Just two weeks after KXAN reported Dell Children’s Medical Center’s Pediatric Dental Clinic was cutting general dentistry services, we learned about another service being discontinued.
Friday, March 9, will be the last day Seton Southwest Hospital offers physical and occupational therapy services.
Seton’s spokesperson sent us a statement saying, “We continually review the programs and services we offer to patients, because in addition to providing the highest quality and most compassionate care, we also want to ensure that our care is accessible.”
The statement went on to say Seton Southwest has housed a physical medicine and rehabilitation physician and PT and OT services for about 18 months, but “what we learned was that the site wasn’t easy for people to reach on a regular basis.”
The patients are now being directed to Easter Seals at 8505 Cross Park Drive, which is about 30-40 minutes from Seton Southwest.
“I was shocked, shocked and upset,” physical therapy patient Geoff Guerrero told KXAN. Guerrero sent us a Report It e-mail this week, letting us know about the change.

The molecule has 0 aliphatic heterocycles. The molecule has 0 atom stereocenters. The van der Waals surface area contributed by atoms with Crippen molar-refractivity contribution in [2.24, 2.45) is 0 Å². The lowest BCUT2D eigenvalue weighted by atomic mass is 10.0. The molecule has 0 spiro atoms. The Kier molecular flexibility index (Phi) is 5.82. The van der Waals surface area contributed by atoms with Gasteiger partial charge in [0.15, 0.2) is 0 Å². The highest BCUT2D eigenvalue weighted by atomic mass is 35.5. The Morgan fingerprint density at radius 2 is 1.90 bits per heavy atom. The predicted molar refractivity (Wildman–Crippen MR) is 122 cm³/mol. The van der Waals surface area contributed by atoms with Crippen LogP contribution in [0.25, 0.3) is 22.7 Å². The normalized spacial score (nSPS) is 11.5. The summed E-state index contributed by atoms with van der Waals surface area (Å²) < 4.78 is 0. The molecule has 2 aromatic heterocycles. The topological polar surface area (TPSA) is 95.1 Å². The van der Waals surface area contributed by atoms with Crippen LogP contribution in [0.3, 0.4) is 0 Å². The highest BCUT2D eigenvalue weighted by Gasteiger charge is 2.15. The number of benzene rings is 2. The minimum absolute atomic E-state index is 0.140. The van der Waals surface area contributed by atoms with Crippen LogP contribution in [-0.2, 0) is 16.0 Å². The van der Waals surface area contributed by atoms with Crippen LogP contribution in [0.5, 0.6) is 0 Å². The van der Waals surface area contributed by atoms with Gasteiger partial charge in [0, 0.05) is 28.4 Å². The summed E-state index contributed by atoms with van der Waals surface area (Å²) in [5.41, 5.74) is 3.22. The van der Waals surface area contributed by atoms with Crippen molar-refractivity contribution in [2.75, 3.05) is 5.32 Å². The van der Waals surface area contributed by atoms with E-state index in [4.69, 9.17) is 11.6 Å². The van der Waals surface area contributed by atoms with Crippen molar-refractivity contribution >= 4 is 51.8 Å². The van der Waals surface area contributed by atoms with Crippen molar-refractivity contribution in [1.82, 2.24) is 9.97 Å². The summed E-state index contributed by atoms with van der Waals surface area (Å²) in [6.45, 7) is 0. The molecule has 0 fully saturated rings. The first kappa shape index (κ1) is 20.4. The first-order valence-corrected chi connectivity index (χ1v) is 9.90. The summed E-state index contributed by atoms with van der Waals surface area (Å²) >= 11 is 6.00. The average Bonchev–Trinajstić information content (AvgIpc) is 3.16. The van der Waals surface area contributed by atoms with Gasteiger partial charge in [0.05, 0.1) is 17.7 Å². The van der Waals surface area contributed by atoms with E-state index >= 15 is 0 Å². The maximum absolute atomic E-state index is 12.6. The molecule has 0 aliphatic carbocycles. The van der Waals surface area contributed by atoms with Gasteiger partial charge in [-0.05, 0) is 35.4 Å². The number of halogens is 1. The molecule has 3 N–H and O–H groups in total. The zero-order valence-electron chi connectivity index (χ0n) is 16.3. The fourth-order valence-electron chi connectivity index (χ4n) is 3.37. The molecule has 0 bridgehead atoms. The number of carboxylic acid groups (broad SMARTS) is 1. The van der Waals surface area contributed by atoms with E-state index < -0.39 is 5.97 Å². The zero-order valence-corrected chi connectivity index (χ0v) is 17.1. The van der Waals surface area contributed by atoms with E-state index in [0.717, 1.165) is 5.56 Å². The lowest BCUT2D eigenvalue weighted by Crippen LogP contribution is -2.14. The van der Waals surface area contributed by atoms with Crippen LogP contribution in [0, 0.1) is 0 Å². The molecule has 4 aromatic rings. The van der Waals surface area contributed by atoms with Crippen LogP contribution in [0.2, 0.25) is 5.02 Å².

He said he first learned last week that Friday will be his last therapy session at Seton Southwest. It’s a “quick turnaround for a closure,” Guerrero said.
Guerrero told us he was injured about a year ago. He was riding his bicycle when he veered off the road.
Guerrero lost movement in his legs. He said he’s been doing physical therapy at Seton Southwest at no cost to him, thanks to his insurance, but with the sudden change, he hasn’t had the time to ask yet, if Easter Seals will be considered an in-network service.
“If appropriate time is given, perhaps some of that stuff can be worked out,” he said.
For Guerrero, there are more questions than answers still. “Some of the specialized equipment I was using at this facility may not be available at Easter Seals,” he told KXAN.
He’s also concerned about appointment availability, and how any interruption in his therapy will affect the progress he’s made. “Basically there’s a window of recovery that that I have, I guess I’m told it’s 18 to 24 months,” Guerrero explained. “If I’m not able to use it, if I’m not able to take advantage of that for weeks at a time I don’t know what specifically is, is the end game. But I can promise you the lack of movement will affect my legs. It will affect my body in general.”